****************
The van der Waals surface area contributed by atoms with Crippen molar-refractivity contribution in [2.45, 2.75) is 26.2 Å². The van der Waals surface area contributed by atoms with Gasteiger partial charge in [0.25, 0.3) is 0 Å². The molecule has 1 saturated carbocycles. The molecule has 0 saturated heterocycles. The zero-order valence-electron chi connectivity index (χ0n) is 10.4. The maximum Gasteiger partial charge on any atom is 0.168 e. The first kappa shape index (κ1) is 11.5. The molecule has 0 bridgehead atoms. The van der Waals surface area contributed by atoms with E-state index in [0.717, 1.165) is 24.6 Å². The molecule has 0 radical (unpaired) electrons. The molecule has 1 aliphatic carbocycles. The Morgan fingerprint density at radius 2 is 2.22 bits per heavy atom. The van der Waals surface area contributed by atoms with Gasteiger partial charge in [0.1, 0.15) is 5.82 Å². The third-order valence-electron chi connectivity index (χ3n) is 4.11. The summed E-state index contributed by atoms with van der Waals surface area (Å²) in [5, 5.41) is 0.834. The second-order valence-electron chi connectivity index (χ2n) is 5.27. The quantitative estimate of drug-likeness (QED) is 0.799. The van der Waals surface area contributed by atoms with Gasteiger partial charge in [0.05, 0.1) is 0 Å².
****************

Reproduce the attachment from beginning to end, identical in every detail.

The van der Waals surface area contributed by atoms with Crippen molar-refractivity contribution in [2.45, 2.75) is 26.2 Å². The van der Waals surface area contributed by atoms with Gasteiger partial charge in [0.25, 0.3) is 0 Å². The molecule has 1 saturated carbocycles. The molecule has 0 saturated heterocycles. The zero-order valence-electron chi connectivity index (χ0n) is 10.4. The maximum Gasteiger partial charge on any atom is 0.168 e. The first kappa shape index (κ1) is 11.5. The molecule has 0 bridgehead atoms. The van der Waals surface area contributed by atoms with E-state index in [0.717, 1.165) is 24.6 Å². The molecule has 0 radical (unpaired) electrons. The molecule has 1 aliphatic carbocycles. The Morgan fingerprint density at radius 2 is 2.22 bits per heavy atom. The van der Waals surface area contributed by atoms with Gasteiger partial charge in [0.1, 0.15) is 5.82 Å². The third-order valence-electron chi connectivity index (χ3n) is 4.11. The summed E-state index contributed by atoms with van der Waals surface area (Å²) in [5, 5.41) is 0.834. The second-order valence-electron chi connectivity index (χ2n) is 5.27. The quantitative estimate of drug-likeness (QED) is 0.799. The van der Waals surface area contributed by atoms with Gasteiger partial charge in [0.05, 0.1) is 0 Å².